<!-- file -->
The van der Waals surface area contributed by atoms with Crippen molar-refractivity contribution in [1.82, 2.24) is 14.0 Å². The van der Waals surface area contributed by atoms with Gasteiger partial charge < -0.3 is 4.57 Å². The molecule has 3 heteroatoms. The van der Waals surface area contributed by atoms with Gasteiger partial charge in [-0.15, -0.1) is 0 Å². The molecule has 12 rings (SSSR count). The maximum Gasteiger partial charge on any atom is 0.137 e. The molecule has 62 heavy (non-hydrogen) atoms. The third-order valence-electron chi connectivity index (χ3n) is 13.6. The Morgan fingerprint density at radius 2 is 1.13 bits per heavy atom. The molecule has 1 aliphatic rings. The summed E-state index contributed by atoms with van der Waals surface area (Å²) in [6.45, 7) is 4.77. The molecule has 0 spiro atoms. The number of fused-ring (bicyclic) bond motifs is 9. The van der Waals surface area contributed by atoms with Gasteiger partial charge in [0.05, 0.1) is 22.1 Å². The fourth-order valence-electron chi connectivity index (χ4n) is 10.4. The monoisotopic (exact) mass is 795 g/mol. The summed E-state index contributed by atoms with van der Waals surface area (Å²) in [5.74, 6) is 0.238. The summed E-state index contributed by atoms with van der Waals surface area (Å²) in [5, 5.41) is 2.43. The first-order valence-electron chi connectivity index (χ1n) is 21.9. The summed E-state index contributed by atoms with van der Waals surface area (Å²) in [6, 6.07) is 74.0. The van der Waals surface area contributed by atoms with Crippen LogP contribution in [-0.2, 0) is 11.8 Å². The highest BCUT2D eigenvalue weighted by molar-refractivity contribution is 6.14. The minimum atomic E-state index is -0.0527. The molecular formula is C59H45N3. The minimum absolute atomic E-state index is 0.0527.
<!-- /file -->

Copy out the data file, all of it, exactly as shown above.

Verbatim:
The van der Waals surface area contributed by atoms with Crippen molar-refractivity contribution in [1.82, 2.24) is 14.0 Å². The van der Waals surface area contributed by atoms with Gasteiger partial charge < -0.3 is 4.57 Å². The molecule has 3 heteroatoms. The van der Waals surface area contributed by atoms with Gasteiger partial charge in [-0.15, -0.1) is 0 Å². The molecule has 12 rings (SSSR count). The maximum Gasteiger partial charge on any atom is 0.137 e. The molecule has 62 heavy (non-hydrogen) atoms. The third-order valence-electron chi connectivity index (χ3n) is 13.6. The Morgan fingerprint density at radius 2 is 1.13 bits per heavy atom. The molecule has 1 aliphatic rings. The summed E-state index contributed by atoms with van der Waals surface area (Å²) in [6.45, 7) is 4.77. The molecule has 0 spiro atoms. The number of fused-ring (bicyclic) bond motifs is 9. The van der Waals surface area contributed by atoms with Gasteiger partial charge in [0.05, 0.1) is 22.1 Å². The fourth-order valence-electron chi connectivity index (χ4n) is 10.4. The monoisotopic (exact) mass is 795 g/mol. The summed E-state index contributed by atoms with van der Waals surface area (Å²) in [5.74, 6) is 0.238. The summed E-state index contributed by atoms with van der Waals surface area (Å²) in [5, 5.41) is 2.43. The first-order valence-electron chi connectivity index (χ1n) is 21.9. The summed E-state index contributed by atoms with van der Waals surface area (Å²) in [6, 6.07) is 74.0. The van der Waals surface area contributed by atoms with Crippen LogP contribution in [-0.2, 0) is 11.8 Å². The highest BCUT2D eigenvalue weighted by molar-refractivity contribution is 6.14. The minimum atomic E-state index is -0.0527. The molecular formula is C59H45N3. The minimum absolute atomic E-state index is 0.0527.